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A memorial, with Swedish and English text, celebrates the church’s heritage.

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The first Swedes to settle in Minnesota arrived over one hundred and fifty years ago! Still, it wasn’t hard to find evidence that helped me imagine their experience. I hope The Runaway Friend helps you imagine that time, too.

What Would You Bring?

June 17, 2012

What did immigrant children bring to American in the 1800s?

Two girls at home in Sweden.

Last week I gave a History Mystery tour at Old World Wisconsin, the historic site featured in my Chloe Ellefson mysteries for adults, and we talked about the difficult choices immigrants made as they packed their trunks for the new world. What to take, what to leave behind?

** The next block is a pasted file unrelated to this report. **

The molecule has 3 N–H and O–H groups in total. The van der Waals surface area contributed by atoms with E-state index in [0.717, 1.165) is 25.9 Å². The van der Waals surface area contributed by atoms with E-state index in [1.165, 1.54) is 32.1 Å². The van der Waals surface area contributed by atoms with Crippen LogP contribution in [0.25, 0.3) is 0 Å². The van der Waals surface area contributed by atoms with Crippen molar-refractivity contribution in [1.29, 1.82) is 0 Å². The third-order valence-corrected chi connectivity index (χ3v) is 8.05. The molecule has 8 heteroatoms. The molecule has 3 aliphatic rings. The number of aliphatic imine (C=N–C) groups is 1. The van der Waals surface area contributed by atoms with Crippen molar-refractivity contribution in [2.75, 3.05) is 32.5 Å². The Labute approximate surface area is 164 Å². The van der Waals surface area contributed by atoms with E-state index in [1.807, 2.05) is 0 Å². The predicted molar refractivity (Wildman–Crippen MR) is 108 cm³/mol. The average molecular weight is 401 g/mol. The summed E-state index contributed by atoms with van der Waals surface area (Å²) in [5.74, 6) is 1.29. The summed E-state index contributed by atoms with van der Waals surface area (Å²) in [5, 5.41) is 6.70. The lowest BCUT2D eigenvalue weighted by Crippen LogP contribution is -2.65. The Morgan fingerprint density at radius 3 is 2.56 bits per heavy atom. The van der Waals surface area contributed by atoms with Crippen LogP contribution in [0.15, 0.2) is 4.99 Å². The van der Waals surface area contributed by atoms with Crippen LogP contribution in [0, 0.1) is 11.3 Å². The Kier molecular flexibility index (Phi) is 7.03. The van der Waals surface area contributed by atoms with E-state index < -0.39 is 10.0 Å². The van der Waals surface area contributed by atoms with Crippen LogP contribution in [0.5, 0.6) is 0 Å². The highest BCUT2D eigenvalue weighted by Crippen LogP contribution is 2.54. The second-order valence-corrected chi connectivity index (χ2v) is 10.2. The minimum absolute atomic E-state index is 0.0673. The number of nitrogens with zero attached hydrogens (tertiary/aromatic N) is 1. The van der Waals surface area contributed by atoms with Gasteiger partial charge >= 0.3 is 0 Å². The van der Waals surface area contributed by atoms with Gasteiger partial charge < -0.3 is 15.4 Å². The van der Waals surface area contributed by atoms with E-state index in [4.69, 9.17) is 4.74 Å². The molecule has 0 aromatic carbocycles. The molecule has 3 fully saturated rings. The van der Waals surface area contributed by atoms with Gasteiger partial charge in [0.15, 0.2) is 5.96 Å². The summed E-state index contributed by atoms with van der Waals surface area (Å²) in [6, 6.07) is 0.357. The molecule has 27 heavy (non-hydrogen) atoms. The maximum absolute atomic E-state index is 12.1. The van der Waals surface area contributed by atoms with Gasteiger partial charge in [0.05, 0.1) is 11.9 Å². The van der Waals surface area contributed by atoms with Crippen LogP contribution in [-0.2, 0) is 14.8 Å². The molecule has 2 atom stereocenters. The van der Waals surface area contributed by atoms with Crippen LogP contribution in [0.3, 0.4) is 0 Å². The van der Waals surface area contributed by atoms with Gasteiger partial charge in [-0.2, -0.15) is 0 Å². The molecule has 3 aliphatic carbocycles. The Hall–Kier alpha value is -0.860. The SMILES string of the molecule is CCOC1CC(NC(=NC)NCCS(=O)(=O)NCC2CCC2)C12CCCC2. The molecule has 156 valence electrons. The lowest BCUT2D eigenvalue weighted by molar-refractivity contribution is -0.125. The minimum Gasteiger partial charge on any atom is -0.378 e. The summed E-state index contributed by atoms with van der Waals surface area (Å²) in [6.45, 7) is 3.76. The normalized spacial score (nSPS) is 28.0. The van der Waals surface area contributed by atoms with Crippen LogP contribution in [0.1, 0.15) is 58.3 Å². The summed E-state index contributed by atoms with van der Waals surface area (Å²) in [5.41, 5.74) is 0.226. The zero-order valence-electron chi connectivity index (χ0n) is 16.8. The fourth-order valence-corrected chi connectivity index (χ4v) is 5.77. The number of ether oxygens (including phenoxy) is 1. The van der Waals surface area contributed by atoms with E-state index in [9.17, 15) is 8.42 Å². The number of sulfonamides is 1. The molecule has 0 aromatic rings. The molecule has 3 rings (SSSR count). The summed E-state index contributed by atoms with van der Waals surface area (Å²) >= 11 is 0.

The conversation made me think of Kirsten, one of the American Girl historical characters.

Kirsten left Sweden with her family in the 1850s, and settled in Minnesota. When I was invited to write a mystery about Kirsten, I wanted to create a plot that would present an interesting mystery, but also touch readers’ hearts. The Runaway Friend is about a boy who disappears just when Kirsten’s family needs his help with the harvest.

It’s also about the challenges faced by women and girls when they found themselves half-way around the world from the life they once knew. At such a time  objects from home became especially precious. Since most of the items packed into immigrant trunks had to be practical, those pieces that didn’t serve an important purpose must have been real treasures.